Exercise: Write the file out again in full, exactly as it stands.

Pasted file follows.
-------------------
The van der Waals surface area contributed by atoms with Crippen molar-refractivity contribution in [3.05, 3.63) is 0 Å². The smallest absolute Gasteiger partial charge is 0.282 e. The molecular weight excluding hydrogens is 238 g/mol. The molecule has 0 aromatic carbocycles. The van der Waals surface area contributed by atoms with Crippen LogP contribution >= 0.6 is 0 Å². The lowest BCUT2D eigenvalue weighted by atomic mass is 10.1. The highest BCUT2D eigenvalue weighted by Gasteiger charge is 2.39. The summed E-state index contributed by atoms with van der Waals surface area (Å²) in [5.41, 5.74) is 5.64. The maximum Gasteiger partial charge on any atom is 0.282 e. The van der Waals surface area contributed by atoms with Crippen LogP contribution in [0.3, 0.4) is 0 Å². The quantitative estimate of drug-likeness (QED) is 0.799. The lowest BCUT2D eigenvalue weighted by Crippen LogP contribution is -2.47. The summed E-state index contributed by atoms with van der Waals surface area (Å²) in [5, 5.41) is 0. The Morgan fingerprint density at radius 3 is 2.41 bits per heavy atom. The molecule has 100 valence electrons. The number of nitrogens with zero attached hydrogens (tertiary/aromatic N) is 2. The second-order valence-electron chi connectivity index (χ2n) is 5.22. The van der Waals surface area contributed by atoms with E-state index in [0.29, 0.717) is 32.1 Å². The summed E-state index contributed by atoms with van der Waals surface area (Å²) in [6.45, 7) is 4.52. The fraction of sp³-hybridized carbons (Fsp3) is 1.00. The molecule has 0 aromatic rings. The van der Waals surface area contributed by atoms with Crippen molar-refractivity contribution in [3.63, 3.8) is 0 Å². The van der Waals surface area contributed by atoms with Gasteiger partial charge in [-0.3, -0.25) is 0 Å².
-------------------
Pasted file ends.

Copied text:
The van der Waals surface area contributed by atoms with Crippen molar-refractivity contribution in [3.05, 3.63) is 0 Å². The smallest absolute Gasteiger partial charge is 0.282 e. The molecular weight excluding hydrogens is 238 g/mol. The molecule has 0 aromatic carbocycles. The van der Waals surface area contributed by atoms with Crippen LogP contribution >= 0.6 is 0 Å². The lowest BCUT2D eigenvalue weighted by atomic mass is 10.1. The highest BCUT2D eigenvalue weighted by Gasteiger charge is 2.39. The summed E-state index contributed by atoms with van der Waals surface area (Å²) in [5.41, 5.74) is 5.64. The maximum Gasteiger partial charge on any atom is 0.282 e. The van der Waals surface area contributed by atoms with Crippen LogP contribution in [0.3, 0.4) is 0 Å². The quantitative estimate of drug-likeness (QED) is 0.799. The lowest BCUT2D eigenvalue weighted by Crippen LogP contribution is -2.47. The summed E-state index contributed by atoms with van der Waals surface area (Å²) in [5, 5.41) is 0. The Morgan fingerprint density at radius 3 is 2.41 bits per heavy atom. The molecule has 100 valence electrons. The number of nitrogens with zero attached hydrogens (tertiary/aromatic N) is 2. The second-order valence-electron chi connectivity index (χ2n) is 5.22. The van der Waals surface area contributed by atoms with E-state index in [0.29, 0.717) is 32.1 Å². The summed E-state index contributed by atoms with van der Waals surface area (Å²) in [6.45, 7) is 4.52. The fraction of sp³-hybridized carbons (Fsp3) is 1.00. The molecule has 0 aromatic rings. The van der Waals surface area contributed by atoms with Crippen molar-refractivity contribution in [3.63, 3.8) is 0 Å². The van der Waals surface area contributed by atoms with Gasteiger partial charge in [-0.3, -0.25) is 0 Å².